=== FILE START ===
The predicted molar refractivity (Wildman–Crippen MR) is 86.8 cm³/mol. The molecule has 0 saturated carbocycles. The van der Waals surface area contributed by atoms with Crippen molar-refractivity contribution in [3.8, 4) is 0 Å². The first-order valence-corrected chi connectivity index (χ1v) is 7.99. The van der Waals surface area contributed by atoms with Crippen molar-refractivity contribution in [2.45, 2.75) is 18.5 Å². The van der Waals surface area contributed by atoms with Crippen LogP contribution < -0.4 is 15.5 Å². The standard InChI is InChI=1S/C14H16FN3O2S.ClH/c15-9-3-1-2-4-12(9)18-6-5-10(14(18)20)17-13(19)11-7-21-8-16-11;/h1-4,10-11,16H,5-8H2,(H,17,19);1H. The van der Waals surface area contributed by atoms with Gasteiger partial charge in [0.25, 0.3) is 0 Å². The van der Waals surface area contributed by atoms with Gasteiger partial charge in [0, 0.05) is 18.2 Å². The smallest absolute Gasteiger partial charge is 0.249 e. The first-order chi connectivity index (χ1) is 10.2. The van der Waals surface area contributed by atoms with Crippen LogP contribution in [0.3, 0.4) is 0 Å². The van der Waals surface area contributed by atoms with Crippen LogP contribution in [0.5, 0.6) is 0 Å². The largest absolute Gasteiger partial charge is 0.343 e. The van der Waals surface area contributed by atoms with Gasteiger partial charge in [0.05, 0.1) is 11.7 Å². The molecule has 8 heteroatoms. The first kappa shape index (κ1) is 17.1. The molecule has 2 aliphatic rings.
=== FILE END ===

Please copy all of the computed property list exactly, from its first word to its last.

The predicted molar refractivity (Wildman–Crippen MR) is 86.8 cm³/mol. The molecule has 0 saturated carbocycles. The van der Waals surface area contributed by atoms with Crippen molar-refractivity contribution in [3.8, 4) is 0 Å². The first-order valence-corrected chi connectivity index (χ1v) is 7.99. The van der Waals surface area contributed by atoms with Crippen molar-refractivity contribution in [2.45, 2.75) is 18.5 Å². The van der Waals surface area contributed by atoms with Crippen LogP contribution < -0.4 is 15.5 Å². The standard InChI is InChI=1S/C14H16FN3O2S.ClH/c15-9-3-1-2-4-12(9)18-6-5-10(14(18)20)17-13(19)11-7-21-8-16-11;/h1-4,10-11,16H,5-8H2,(H,17,19);1H. The van der Waals surface area contributed by atoms with Gasteiger partial charge in [0.25, 0.3) is 0 Å². The van der Waals surface area contributed by atoms with Gasteiger partial charge in [0, 0.05) is 18.2 Å². The smallest absolute Gasteiger partial charge is 0.249 e. The first-order chi connectivity index (χ1) is 10.2. The van der Waals surface area contributed by atoms with Crippen LogP contribution in [0.3, 0.4) is 0 Å². The van der Waals surface area contributed by atoms with Crippen LogP contribution in [0.5, 0.6) is 0 Å². The largest absolute Gasteiger partial charge is 0.343 e. The van der Waals surface area contributed by atoms with Gasteiger partial charge in [0.05, 0.1) is 11.7 Å². The molecule has 8 heteroatoms. The first kappa shape index (κ1) is 17.1. The molecule has 2 aliphatic rings.